Mridul Chowdhury and Jyoti Rahman
Published by Forum on 7 September 2009.
Microcredit hardly needs an introduction. From its inception about three decades ago, it has attracted billions of dollars of funding reaching millions of customers, garnering a Nobel Peace Prize and the highest civilian award of the United States for its most visible proponent, Prof. Muhammad Yunus.
It has turned around the misconception that poor people are not bankable. The breaking of this myth has had a revolutionary impact on the development discourse, spurring a whole new dimension of development activity that did not exist before. Microcredit has also had a notable impact in giving development practitioners new means for providing support to poor women. It cannot be denied that there are possibly very few who have had more global impact on the practice of development than Prof. Yunus.
However, in the euphoria surrounding microcredit, we often tend to ignore its limitations in offering a comprehensive and sustainable solution to the complex and dynamic problems of poverty. By emphasising the individual borrower’s responsibility to repay the loan, and by encouraging them to build businesses, increase incomes and exit poverty, microcredit avoids the multi-generational poverty traps that bedevil the welfare dependants in the rich world.
According to Prof. Yunus, “5 per cent of the Grameen borrowers get out of poverty every year.” And yet, it turns out, we don’t actually know much about how microcredit has impacted on people’s lives when it comes to statistical evidence.
Microcredit and poverty reduction
An example would explain why it is very difficult to find convincing evidence of microcredit improving living standards. Suppose that a study finds that borrowers from a microcredit program have better health outcomes. Can we say that it is microcredit that has caused the better health outcome?
Could it not be the case that those who tend to be relatively healthy — perhaps because they are not malnourished, that is, not the poorest in the village — are the ones who actually borrow?
Or, perhaps it is something else that drives both the borrowing and the better health — perhaps those who borrow have some prior education (formal or otherwise) that make them more entrepreneurial and health conscious simultaneously?
Economists have devised statistical techniques to get around this kind of “chicken or egg” problem (endogeneity, in technical parlance). David Roodman of the Centre for Global Development and Jonathan Morduch of New York University replicated some earlier works on the impact of microcredit in Bangladesh using such techniques.
One of the studies replicated is a 1998 classic that found that for every 100 taka lent to a woman, her family’s annual consumption increased by 18 taka. Extrapolation from this finding forms the basis of the claim that 5 percent of the borrowers exiting poverty per year. Another exercise, also replicated, found that microcredit reduced consumption volatility among the recipients — that is, it helped the recipients survive bad times such as the aftermath of a flood.
Surprisingly, the authors find that there is little statistical evidence to support any of the earlier findings. They do not conclude that microcredit is harmful. Rather, they argue that the econometric strategies adopted in those earlier works to untangle the cause and effect relationship between credit and consumption is at fault.
Using a path-breaking statistical methodology called “randomised evaluation,” Abhijit Banerjee, Esther Duflo, Rachel Glennerster and Cynthia Kinnan of MIT randomly chose 52 slums in the Indian city of Hyderabad where a microfinance provider was asked to provide microcredit. For comparative purposes, another 52 slums were chosen with very similar demographics and other characteristics where no microcredit was provided.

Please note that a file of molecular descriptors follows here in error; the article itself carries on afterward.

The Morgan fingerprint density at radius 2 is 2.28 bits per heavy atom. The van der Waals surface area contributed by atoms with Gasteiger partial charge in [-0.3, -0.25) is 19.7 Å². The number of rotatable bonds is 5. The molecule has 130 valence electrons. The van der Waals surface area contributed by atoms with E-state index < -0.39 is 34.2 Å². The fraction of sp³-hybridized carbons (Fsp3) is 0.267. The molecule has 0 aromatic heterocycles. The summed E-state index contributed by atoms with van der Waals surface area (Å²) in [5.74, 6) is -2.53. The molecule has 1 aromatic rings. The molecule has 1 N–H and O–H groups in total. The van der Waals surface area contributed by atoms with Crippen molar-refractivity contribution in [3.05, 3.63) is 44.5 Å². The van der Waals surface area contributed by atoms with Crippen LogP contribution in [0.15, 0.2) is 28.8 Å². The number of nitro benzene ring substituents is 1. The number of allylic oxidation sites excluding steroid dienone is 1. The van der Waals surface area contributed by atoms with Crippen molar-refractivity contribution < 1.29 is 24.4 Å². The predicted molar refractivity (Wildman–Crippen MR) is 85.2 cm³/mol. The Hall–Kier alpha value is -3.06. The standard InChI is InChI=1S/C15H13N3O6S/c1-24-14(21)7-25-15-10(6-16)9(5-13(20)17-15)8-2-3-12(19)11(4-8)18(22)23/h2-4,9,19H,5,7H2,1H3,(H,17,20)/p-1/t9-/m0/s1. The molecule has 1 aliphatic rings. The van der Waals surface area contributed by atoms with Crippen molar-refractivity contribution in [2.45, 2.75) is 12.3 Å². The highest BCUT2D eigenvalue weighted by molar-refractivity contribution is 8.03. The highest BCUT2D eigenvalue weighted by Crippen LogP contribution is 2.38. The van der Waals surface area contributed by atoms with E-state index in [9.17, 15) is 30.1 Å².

This kind of comparative evaluation is increasingly accepted as one of the most unbiased methodologies for evaluating impact of a particular development intervention. Dean Karlan of Yale University and Jonathan Zinman of Dartmouth College carried out another “randomised evaluation” at the level of the individual borrower in the Philippines.
What do these papers find?
It turns out, neither finds any conclusive, statistically significant evidence that microcredit reduces poverty. They find no significant effect on average household consumption, at least in the near term (within 18 months of the experiment). The Manila experiment tries to measure, again without success, whether microcredit lowers the probability of being under the poverty line and raises the quality of food eaten rises.
Limitations of microcredit
Let us apply our general knowledge about the way microcredit actually works to make sense of these results (or lack thereof).
Limited effect on aggregate economic growth: In Bangladesh, the birthplace of the modern version of microcredit, the phenomenon has flourished and expanded rapidly for nearly three decades. But there is still little discernible effect at a macro-economic scale — there is little statistical evidence of its impact on per capita income, which has remained one of the lowest in the world.
Activities made possible by microcredit, such as poultry raising and household manufacturing of handicrafts, have limited growth potential. Most micro-borrowers do not have the capacity of expanding operations and absorbing more than a small amount of loan. Often, the immediate welfare effect of microcredit loans is not sustained for long due to mitigating factors such as rapid growth in the family size, poor harvests, and natural disasters. Further, microcredit loans are mostly catered towards self-employment, which does not create jobs for others, thereby further limiting the economic effect at a broad level.
Limited ability to reach the poorest: It is also generally accepted that microcredit largely fails to reach the hard-core poor of the society — it is generally the “middle and upper-income poor” who have benefited. The poorest of the poor are often left out, partly because they are often homeless and mobile — during times of natural disaster or lean seasons (monga), large-scale temporary migration occurs in certain poor regions of the country. Plus, even if the ultra-poor are lent some funds, they are often forced to spend much of the loan on basic necessities such as food and housing rather than on income-generating activities.